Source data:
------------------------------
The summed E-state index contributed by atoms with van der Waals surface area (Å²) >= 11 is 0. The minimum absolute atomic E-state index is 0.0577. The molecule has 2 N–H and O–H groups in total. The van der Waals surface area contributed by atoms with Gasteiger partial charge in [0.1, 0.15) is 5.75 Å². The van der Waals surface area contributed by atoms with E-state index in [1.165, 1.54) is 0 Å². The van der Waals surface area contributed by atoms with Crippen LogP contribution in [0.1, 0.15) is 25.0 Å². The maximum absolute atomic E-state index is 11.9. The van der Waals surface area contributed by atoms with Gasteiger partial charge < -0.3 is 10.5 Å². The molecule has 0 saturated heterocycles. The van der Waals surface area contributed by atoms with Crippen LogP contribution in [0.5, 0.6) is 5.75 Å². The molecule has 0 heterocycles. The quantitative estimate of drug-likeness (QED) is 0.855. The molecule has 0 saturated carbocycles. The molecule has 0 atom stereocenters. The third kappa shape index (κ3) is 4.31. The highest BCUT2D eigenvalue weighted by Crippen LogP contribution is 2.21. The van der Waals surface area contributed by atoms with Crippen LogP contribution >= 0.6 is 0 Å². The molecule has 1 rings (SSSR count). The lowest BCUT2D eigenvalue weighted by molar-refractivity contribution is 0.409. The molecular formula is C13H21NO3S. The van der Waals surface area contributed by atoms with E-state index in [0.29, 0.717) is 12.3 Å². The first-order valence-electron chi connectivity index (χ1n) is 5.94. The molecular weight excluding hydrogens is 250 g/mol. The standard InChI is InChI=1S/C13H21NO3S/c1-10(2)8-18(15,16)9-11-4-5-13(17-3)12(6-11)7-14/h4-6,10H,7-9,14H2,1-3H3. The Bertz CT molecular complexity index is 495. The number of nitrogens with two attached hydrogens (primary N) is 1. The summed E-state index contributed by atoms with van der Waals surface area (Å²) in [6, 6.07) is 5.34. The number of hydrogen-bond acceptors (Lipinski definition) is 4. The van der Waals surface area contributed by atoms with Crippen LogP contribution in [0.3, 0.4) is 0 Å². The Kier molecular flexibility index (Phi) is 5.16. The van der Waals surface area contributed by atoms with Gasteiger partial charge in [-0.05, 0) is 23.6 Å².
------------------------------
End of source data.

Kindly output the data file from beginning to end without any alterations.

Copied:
The summed E-state index contributed by atoms with van der Waals surface area (Å²) >= 11 is 0. The minimum absolute atomic E-state index is 0.0577. The molecule has 2 N–H and O–H groups in total. The van der Waals surface area contributed by atoms with Gasteiger partial charge in [0.1, 0.15) is 5.75 Å². The van der Waals surface area contributed by atoms with E-state index in [1.165, 1.54) is 0 Å². The van der Waals surface area contributed by atoms with Crippen LogP contribution in [0.1, 0.15) is 25.0 Å². The maximum absolute atomic E-state index is 11.9. The van der Waals surface area contributed by atoms with Gasteiger partial charge < -0.3 is 10.5 Å². The molecule has 0 saturated heterocycles. The van der Waals surface area contributed by atoms with Crippen LogP contribution in [0.5, 0.6) is 5.75 Å². The molecule has 0 heterocycles. The quantitative estimate of drug-likeness (QED) is 0.855. The molecule has 0 saturated carbocycles. The molecule has 0 atom stereocenters. The third kappa shape index (κ3) is 4.31. The highest BCUT2D eigenvalue weighted by Crippen LogP contribution is 2.21. The van der Waals surface area contributed by atoms with Crippen LogP contribution >= 0.6 is 0 Å². The molecule has 1 rings (SSSR count). The lowest BCUT2D eigenvalue weighted by molar-refractivity contribution is 0.409. The molecular formula is C13H21NO3S. The van der Waals surface area contributed by atoms with E-state index in [0.29, 0.717) is 12.3 Å². The first-order valence-electron chi connectivity index (χ1n) is 5.94. The molecular weight excluding hydrogens is 250 g/mol. The standard InChI is InChI=1S/C13H21NO3S/c1-10(2)8-18(15,16)9-11-4-5-13(17-3)12(6-11)7-14/h4-6,10H,7-9,14H2,1-3H3. The Bertz CT molecular complexity index is 495. The number of nitrogens with two attached hydrogens (primary N) is 1. The summed E-state index contributed by atoms with van der Waals surface area (Å²) in [6, 6.07) is 5.34. The number of hydrogen-bond acceptors (Lipinski definition) is 4. The van der Waals surface area contributed by atoms with Crippen LogP contribution in [0.3, 0.4) is 0 Å². The Kier molecular flexibility index (Phi) is 5.16. The van der Waals surface area contributed by atoms with Gasteiger partial charge in [-0.05, 0) is 23.6 Å².